Coal apologists the world over like to cite spurious “facts” to support their argument for new investments in coal projects. A commonly heard theme: We need more coal because it’s cheap.
In Australia, the government’s chief scientist’s call for a national “clean energy target” has set off a wave of highly dubious claims about coal from its most ardent supporters.
The truth of the matter is that new coal-fired power stations are an increasingly expensive way to build generation capacity, a fact reiterated recently here in Australia by Catherine Tanna, managing Director of the power utility EnergyAustralia.
Globally speaking, Kobad Bhavangri of Bloomberg New Energy Finance cites reputational, regulatory and return risks as key reasons for why new coal-fired power is more expensive today than it has been historically.
Only in “an imaginary world” is coal cheap, Bhavangri notes.
So the Minerals Council of Australia’s latest attempt to demonstrate how cheap new coal-fired generation is compared to renewables doesn’t stand up to much scrutiny. That group’s figures include a predicted cost of US$1.8bn per 1,000MW for new ultra-supercritical coal power, an assertion that the Australian Financial Review notes bear “no relation to reality.”
For a more honest idea of how much new coal in Australia actually costs, you can take a look at South Africa, which has a similar cost-of-construction profile. South Africa’s state-owned electricity utility Eskom is currently building two huge ultra-supercritical coal power plants, the Medupi and Kusile projects. Medupi and Kusile have a capacity of 4.8GW each; their size is matched by huge cost and time overruns.
Medupi, currently expected to be completed in 2020, may have a cost to completion of over US$14 billion. Kusile won’t be finished until at least 2022 with a cost to completion of perhaps almost US$17 billion. That comes to a total cost of about US$3.3bn per 1,000MW, 83 percent higher than the Minerals Council of Australia estimate.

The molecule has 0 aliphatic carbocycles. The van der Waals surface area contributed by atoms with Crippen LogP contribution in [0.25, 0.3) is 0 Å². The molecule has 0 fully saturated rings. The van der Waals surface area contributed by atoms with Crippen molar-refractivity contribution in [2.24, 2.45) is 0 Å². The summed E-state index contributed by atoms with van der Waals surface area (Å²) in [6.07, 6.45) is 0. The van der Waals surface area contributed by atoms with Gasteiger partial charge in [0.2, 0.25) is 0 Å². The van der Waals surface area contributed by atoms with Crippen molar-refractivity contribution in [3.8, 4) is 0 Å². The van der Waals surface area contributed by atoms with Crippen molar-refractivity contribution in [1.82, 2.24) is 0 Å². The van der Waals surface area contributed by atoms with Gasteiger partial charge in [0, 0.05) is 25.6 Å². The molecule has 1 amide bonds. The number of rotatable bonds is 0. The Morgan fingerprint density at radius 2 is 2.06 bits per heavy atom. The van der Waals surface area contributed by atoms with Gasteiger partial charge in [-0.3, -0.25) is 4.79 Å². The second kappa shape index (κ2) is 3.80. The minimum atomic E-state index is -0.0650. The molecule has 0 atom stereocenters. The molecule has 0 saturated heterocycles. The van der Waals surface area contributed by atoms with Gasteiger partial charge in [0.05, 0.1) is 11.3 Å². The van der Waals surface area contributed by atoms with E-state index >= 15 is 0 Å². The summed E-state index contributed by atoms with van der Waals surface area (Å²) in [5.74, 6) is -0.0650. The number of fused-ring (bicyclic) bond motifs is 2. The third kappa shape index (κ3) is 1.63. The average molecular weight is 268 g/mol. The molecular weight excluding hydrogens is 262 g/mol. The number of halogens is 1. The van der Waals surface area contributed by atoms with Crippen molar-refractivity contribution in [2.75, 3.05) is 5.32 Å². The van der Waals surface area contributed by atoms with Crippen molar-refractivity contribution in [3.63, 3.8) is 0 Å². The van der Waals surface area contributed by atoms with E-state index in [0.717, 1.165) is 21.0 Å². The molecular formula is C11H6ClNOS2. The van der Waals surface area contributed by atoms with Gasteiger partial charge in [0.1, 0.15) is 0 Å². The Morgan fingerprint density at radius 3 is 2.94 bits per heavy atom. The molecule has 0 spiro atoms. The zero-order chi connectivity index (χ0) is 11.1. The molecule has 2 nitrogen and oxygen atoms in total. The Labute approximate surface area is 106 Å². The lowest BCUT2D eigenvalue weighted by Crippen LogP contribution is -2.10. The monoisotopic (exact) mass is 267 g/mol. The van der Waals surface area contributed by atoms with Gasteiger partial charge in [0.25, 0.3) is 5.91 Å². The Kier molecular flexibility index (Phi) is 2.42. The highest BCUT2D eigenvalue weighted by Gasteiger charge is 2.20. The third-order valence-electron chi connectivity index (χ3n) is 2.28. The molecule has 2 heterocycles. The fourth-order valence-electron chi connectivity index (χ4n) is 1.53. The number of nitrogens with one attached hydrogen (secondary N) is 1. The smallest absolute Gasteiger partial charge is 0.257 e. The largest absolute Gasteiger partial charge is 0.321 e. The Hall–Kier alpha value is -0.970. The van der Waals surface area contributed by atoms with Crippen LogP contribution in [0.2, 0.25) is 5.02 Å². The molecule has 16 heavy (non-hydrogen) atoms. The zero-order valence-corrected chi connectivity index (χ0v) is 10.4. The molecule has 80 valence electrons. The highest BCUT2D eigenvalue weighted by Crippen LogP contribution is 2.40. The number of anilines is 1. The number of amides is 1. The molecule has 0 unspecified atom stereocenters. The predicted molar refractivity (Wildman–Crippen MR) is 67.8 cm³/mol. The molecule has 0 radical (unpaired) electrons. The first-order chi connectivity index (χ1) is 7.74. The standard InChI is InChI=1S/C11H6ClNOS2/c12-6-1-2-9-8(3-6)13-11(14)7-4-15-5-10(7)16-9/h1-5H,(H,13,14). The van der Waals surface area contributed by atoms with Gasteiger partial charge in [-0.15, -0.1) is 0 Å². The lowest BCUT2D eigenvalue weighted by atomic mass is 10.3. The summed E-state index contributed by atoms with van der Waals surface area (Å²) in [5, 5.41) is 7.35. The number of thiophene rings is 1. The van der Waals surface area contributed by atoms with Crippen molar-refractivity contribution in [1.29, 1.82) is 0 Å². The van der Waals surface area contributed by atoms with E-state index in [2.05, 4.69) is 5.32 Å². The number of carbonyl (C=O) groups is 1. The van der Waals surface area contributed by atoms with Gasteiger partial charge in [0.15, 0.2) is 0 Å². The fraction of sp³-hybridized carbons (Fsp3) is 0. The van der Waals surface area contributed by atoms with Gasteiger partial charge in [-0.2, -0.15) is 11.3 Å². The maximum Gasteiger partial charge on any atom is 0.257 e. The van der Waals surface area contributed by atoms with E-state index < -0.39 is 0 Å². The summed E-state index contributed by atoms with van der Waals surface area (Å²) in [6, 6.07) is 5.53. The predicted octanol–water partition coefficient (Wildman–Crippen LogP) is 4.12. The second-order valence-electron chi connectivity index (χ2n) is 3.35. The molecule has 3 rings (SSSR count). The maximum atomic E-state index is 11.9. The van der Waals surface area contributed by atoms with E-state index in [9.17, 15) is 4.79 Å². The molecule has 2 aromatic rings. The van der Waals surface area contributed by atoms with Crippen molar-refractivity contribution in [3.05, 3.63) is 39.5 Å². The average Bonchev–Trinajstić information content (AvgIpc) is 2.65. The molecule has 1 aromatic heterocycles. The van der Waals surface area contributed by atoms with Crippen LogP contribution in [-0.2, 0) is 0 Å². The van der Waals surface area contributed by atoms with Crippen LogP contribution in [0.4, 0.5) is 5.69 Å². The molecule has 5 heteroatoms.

AS COUNTRIES LIKE CHINA, JAPAN AND SOUTH KOREA MOVE AWAY FROM EXPENSIVE COAL PROJECTS AND TOWARD RENEWABLES, they are seeking to push their coal expertise onto developing countries instead.
These deals are held together, however, only by implicit finance subsidies that hides the true cost. The Japan International Cooperation Agency (JICA) has recently given its largest ever subsidized loan—500 billion yen (US$4.5 billion) to Bangladesh to cover the cost of an ultra-supercritical coal-fired power plant and coal port at Matarbari in the south of that country. At 1.2GW, the power plant would be the largest in Bangladesh. Of the 500 billion yen, 300 billion will fund the power station at a cost of US$2.3bn per 1,000MW. Given that the plant will be using imported coal and can’t operate without the coal port, the true cost is even higher.
In addition, JICA has provided technical and planning support to Bangladesh—indeed JICA wrote the Bangladesh national Power System Master Plan. Not surprisingly, the plan calls for a future power system that ignores renewables and is dominated by expensive imported coal and LNG-fired technology, which Japan just happens to be able to provide.
Because new coal-fired power developments has gotten so expensive, and so risky, interest among financial institutional in investing in new coal projects has waned, and much of the investment that goes into coal-fired power stands to be limited to existing power plants whose owners seek to extend their lifespans.
Even this tack will prove expensive when (and if) carbon taxes become the norm.
Already heavily-indebted coal plant operators in India are seeking central government financial assistance to help retro-fit their plants in response to a government crackdown on air pollution. The total cost of the required technical updates there has been estimated at a staggering US$38 billion
One avenue of bailout that Indian power companies are pursuing is to persuade the government to allow increases in coal-fired power tariffs.
Such tactics really only further undermine the notion that coal-fired power is cheap, especially given how power tariffs from solar PV plants fell below the cost of existing coal-fired power plants this year.
Whether you’re talking about new coal-fired power stations or life-extensions on existing plants, the idea that coal isn’t costly doesn’t stack up anymore. Campaigns to the contrary—and in the face of the plummeting cost of renewables—come off now as increasingly ridiculous and desperate.
Simon Nicholas is an IEEFA energy finance analyst.
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